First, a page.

The balance sheets of Islamic banks in the Gulf Cooperation Council (GCC) remain broadly stable despite facing challenging market conditions, and lenders are expected to increase their assets by mid-single digits in the next one to two years, according to ratings agency S&P Global.
“The economic environment became much less supportive after the drop in oil prices that started in 2014, the significant increase in geopolitical risk, and the pressure on some economic sectors in specific countries (for example, the real estate and SMEs sector in the UAE, the contracting, real estate and hospitality in Qatar, contracting in Saudi Arabia, etc.),” Mohamed Damak, global head of Islamic Finance and a senior director at S&P Global Ratings, said.
“The operating environment is still marked by our expectations of muted economic growth across the GCC despite some benefit from government spending and strategic initiatives such as national transformation plans, the 2022 FIFA World Cup, and Dubai Expo 2020,” Damak added in an emailed response to questions from Zawya.
Despite the worsening economic conditions faced in recent years, Islamic banks have displayed resilience and this is expected to continue, according to Damak. “The biggest sources of risk for them in the next 12-24 months stem from their exposure to riskier countries (Turkey for example) and any unexpected increase in geopolitical risks or a significant drop in oil prices,” he said. “Under our base case scenario, we exclude the two latter risks.”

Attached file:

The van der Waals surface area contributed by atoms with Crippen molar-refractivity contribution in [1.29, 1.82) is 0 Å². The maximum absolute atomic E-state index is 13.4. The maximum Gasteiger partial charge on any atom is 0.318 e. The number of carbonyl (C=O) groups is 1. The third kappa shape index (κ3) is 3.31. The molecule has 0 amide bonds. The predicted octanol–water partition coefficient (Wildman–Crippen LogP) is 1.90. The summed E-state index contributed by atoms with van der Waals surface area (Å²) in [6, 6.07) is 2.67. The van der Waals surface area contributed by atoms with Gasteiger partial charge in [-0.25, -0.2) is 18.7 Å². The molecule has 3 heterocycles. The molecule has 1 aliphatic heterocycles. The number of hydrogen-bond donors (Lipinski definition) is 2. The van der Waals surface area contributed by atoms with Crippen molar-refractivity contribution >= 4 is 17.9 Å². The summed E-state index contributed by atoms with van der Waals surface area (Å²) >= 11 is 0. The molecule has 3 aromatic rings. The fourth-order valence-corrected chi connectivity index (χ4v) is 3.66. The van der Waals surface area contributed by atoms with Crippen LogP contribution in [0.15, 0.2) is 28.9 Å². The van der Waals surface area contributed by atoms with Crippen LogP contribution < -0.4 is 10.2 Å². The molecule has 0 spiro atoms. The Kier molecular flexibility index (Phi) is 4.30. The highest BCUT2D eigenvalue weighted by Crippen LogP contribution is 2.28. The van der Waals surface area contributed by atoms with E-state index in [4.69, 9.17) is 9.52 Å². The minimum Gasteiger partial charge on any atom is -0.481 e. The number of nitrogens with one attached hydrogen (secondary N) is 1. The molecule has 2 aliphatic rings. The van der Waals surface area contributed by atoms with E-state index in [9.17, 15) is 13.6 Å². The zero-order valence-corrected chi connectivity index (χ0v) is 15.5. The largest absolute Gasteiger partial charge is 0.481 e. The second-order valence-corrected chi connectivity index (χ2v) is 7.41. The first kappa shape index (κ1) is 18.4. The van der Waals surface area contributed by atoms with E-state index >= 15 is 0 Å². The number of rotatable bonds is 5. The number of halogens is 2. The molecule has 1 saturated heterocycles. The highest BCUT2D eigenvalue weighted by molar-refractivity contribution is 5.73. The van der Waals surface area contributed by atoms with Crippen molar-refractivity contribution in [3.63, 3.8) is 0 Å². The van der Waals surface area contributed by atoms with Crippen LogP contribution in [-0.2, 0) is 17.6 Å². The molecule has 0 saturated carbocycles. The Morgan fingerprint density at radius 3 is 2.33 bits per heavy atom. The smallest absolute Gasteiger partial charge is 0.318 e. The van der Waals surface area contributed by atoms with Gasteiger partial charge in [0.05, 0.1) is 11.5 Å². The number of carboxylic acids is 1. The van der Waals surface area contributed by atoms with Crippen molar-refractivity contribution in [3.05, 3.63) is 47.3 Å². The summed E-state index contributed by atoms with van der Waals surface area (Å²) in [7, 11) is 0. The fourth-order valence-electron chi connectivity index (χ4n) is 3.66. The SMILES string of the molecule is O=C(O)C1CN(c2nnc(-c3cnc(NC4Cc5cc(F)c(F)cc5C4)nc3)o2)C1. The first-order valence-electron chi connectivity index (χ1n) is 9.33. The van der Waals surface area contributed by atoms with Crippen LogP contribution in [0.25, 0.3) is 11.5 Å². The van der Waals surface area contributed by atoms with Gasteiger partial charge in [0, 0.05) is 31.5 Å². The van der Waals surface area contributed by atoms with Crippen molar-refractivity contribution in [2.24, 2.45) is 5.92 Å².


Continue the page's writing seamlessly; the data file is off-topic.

For the first time in five years, the expansion of Gulf Islamic banks was slower than that of their conventional peers in 2018, as some Islamic banks were hit by the depreciation of the Turkish Lira, and as Qatar’s weakened economic sectors and consolidation in the country weighed on the growth of Islamic banks. However, there was only a 1 percent difference between the growth of conventional and Islamic lenders in 2018.
Despite the challenges, several Gulf Islamic banks maintained sound profitability and asset quality indicators, along with healthy funding profiles, according to the report.
As for the outlook in the next 24 months, S&P expects Islamic banks will have similar growth patterns to conventional banks.—Reuters